• decision making hats (looking at how the supervisee makes decisions); and
  • Maclean’s head, heart, hands and feet3 which aids reflection and considering the range of skills, knowledge and experience used in a particular case.

1 Socratic questioning: Changing minds or guided discovery, Padesky, C. (1993)

2 Social Work in Practice

3 Research in Practice (RiP), Reflective Supervision Tools, 2017

Safeguarding Supervision Contract

It is good practice to agree to a Safeguarding Supervision Contract before supervision activities commence. The most important part of this is the discussions that take place before supervision has actually begun, which is the time for the supervisor and supervisee to consider expectations of each other, particularly the boundaries between safeguarding supervision and management supervision, and establish the basis for a strong and supportive relationship going forward.

The contract should outline the expectation, including the following elements.

  • frequency and length of safeguarding supervision;
  • location supervision should take place in a private and uninterrupted space during the working day;
  • recording it is the responsibility to take notes and make sure they are copied, circulated and filed. Both parties need to agree and sign that they are accurate.
  • Records must be kept in a secure location. The records themselves must be kept in a format that suits both parties; however a summary sheet of actions will be completed during or immediately after the session. Any discussion relating to a specific child will be recorded on CPOMS for that child. A sample session Recording Sheet is provided at Appendix C; and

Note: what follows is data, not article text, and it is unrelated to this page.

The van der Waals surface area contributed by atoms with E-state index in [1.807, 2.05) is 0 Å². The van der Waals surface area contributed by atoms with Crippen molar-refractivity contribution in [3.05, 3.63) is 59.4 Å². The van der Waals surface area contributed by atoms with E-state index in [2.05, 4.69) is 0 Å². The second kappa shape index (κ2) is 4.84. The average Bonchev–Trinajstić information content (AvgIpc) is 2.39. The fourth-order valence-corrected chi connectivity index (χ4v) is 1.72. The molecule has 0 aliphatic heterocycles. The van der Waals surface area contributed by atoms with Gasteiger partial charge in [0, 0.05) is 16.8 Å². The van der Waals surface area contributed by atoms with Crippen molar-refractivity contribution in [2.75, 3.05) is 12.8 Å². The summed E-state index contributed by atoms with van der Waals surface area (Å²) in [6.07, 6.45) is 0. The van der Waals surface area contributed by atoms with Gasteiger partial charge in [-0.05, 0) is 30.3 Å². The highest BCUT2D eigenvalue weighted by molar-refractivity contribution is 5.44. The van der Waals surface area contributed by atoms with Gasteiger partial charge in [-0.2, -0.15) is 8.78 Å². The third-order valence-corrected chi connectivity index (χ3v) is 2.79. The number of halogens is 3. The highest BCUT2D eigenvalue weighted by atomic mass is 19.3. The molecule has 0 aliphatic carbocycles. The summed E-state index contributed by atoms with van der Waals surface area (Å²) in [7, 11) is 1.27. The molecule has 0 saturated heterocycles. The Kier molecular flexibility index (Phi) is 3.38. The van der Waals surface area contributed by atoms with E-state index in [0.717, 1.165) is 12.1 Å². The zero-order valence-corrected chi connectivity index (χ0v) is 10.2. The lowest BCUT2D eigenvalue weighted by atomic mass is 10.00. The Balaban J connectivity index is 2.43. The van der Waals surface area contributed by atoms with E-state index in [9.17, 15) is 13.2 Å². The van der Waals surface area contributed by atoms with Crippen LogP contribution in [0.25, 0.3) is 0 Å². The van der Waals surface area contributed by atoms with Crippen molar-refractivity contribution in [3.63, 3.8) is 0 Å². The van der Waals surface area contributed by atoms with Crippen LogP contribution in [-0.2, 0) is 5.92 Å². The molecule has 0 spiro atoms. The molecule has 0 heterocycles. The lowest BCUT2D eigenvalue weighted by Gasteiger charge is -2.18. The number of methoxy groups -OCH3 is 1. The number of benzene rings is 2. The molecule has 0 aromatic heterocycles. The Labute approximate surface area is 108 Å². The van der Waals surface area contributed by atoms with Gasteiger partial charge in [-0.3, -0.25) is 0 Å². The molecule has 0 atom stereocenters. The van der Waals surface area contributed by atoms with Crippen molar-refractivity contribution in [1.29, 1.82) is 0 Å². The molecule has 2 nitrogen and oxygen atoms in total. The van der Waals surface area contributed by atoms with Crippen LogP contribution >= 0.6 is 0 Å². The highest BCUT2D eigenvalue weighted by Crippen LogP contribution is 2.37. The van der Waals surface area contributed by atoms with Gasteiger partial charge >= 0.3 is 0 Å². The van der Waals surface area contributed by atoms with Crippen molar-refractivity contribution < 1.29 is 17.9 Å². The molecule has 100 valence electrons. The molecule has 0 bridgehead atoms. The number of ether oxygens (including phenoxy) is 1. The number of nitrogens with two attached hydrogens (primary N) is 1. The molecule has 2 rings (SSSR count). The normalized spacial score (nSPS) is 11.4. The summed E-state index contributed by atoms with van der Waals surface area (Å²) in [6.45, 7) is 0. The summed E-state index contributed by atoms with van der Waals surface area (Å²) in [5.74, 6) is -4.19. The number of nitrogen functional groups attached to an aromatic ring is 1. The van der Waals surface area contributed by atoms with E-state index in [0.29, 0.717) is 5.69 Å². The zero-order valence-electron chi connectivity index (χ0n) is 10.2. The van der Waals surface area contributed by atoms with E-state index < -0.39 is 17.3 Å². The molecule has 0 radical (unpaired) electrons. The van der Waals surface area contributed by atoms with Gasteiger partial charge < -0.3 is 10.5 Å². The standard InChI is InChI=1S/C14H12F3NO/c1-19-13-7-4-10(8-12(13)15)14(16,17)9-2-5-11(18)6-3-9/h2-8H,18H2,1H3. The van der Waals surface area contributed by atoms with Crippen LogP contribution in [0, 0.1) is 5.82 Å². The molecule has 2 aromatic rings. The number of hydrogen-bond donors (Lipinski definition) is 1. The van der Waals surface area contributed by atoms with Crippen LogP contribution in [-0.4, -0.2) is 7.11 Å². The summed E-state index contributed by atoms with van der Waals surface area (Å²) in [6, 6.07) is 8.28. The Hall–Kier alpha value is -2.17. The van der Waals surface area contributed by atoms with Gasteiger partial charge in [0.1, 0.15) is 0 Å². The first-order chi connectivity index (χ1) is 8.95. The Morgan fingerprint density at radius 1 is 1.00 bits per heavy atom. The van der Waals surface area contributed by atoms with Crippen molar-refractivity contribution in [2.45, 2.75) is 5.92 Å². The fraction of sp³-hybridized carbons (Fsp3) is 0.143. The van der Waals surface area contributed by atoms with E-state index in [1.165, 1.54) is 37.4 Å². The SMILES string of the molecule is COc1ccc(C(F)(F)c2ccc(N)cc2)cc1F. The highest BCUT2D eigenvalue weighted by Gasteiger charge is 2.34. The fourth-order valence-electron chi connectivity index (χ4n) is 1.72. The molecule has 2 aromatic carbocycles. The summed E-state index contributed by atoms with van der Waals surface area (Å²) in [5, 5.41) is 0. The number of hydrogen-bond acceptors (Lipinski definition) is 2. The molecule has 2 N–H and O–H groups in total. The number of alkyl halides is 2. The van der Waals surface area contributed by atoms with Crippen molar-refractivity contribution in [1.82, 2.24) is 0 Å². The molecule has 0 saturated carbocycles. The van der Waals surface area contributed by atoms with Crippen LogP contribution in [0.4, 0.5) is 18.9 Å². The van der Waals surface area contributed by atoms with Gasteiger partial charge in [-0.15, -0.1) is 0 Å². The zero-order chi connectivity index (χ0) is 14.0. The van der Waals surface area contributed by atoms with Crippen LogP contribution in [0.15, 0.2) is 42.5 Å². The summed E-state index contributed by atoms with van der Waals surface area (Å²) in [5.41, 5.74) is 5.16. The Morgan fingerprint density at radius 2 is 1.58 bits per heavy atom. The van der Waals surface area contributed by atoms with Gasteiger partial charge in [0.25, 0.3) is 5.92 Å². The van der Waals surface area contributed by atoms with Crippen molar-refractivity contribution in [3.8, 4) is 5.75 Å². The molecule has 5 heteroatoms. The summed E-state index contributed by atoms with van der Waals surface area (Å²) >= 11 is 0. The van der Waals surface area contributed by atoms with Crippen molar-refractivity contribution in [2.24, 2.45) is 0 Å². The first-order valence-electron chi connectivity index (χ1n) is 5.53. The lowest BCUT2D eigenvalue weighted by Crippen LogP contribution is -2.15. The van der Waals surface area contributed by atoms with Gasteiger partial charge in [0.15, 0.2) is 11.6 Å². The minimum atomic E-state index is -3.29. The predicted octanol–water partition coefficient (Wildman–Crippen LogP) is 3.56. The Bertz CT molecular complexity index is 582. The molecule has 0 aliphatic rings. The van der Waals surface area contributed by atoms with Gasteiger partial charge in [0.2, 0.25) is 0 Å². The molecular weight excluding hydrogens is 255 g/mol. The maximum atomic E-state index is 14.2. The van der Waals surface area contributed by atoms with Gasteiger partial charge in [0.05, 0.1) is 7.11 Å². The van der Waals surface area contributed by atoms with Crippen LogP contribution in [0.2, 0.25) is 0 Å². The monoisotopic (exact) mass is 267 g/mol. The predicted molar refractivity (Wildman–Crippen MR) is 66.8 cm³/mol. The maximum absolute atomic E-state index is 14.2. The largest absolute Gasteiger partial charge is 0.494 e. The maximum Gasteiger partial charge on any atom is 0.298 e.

• confidentiality in general supervision is considered as confidential, however there will be occasions where confidentiality will be overridden, for example in the case of child protection issues or if not sharing information with senior school management could contribute in bringing the school into disrepute.

A sample contract is included at Appendix A. It is good practice to review the contract and the supervision arrangement annually to ensure that it is meeting the learning needs of the DSL and having a positive impact on their practice.

Entitlement to Safeguarding Supervision

It is important that safeguarding supervision is provided to the DSL. If a DSL is not receiving safeguarding supervision at the required frequency during the year they should:

  • in the first instance discuss any complaints or dissatisfaction with their supervisor and endeavour to reach an agreement within the normal supervision process; or
  • if a solution is not agreed, the supervisee should raise the issue with the Principal

Academy-specific supervision

In addition to the supervision provided for the DSL and DDSLs, there are a number of other occasions where all staff may receive a form of identified support. This policy refers to support which relates to safeguarding.

Staff attend training on recording and reporting using CPOMS. Where reporting on CPOMS falls below the expected standard, further training and guidance is provided by the DSL/a DDSL in the first instance and increased monitoring occurs. At Co-op Academy Failsworth we have specific counselling support available every Thursday to support our counsellor and any other staff e.g Heads of Year.

The DSL team meets weekly in a minuted meeting to discuss general safeguarding issues, including training. The DSL does case file supervision with the DDSL and Head of Year.

The DSL holds regular meetings with the Welfare team to discuss issues relating to students under their remit.

The DSL holds  regular meetings with the headteacher and other lead teachers to discuss issues relating to students in all key welfare areas.

In the event of a serious incident occurring in a class or with a student, the staff involved will receive a debrief from the DSL and any additional support required will be put in place in a timely manner.

Any staff member may approach any member of the DSL team for support with matters relating to safeguarding at any time.